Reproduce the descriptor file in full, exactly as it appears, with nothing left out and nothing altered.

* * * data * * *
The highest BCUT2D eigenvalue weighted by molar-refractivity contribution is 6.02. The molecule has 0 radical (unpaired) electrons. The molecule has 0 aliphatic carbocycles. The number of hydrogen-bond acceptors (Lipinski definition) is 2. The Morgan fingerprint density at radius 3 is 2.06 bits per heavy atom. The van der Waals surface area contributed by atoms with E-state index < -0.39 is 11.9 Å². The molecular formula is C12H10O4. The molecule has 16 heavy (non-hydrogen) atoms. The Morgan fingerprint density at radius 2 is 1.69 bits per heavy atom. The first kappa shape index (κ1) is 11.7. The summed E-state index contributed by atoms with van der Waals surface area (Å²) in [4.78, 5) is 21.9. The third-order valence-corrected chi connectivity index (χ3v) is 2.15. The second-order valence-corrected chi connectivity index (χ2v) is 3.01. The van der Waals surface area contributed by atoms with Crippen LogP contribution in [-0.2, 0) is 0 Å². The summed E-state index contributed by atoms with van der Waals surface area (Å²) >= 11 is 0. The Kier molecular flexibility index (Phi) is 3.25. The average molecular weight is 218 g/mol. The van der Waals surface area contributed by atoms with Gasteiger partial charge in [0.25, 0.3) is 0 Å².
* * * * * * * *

The highest BCUT2D eigenvalue weighted by molar-refractivity contribution is 6.02. The molecule has 0 radical (unpaired) electrons. The molecule has 0 aliphatic carbocycles. The number of hydrogen-bond acceptors (Lipinski definition) is 2. The Morgan fingerprint density at radius 3 is 2.06 bits per heavy atom. The van der Waals surface area contributed by atoms with E-state index < -0.39 is 11.9 Å². The molecular formula is C12H10O4. The molecule has 16 heavy (non-hydrogen) atoms. The Morgan fingerprint density at radius 2 is 1.69 bits per heavy atom. The first kappa shape index (κ1) is 11.7. The summed E-state index contributed by atoms with van der Waals surface area (Å²) in [4.78, 5) is 21.9. The third-order valence-corrected chi connectivity index (χ3v) is 2.15. The second-order valence-corrected chi connectivity index (χ2v) is 3.01. The van der Waals surface area contributed by atoms with Crippen LogP contribution in [-0.2, 0) is 0 Å². The summed E-state index contributed by atoms with van der Waals surface area (Å²) >= 11 is 0. The Kier molecular flexibility index (Phi) is 3.25. The average molecular weight is 218 g/mol. The van der Waals surface area contributed by atoms with Gasteiger partial charge in [0.25, 0.3) is 0 Å².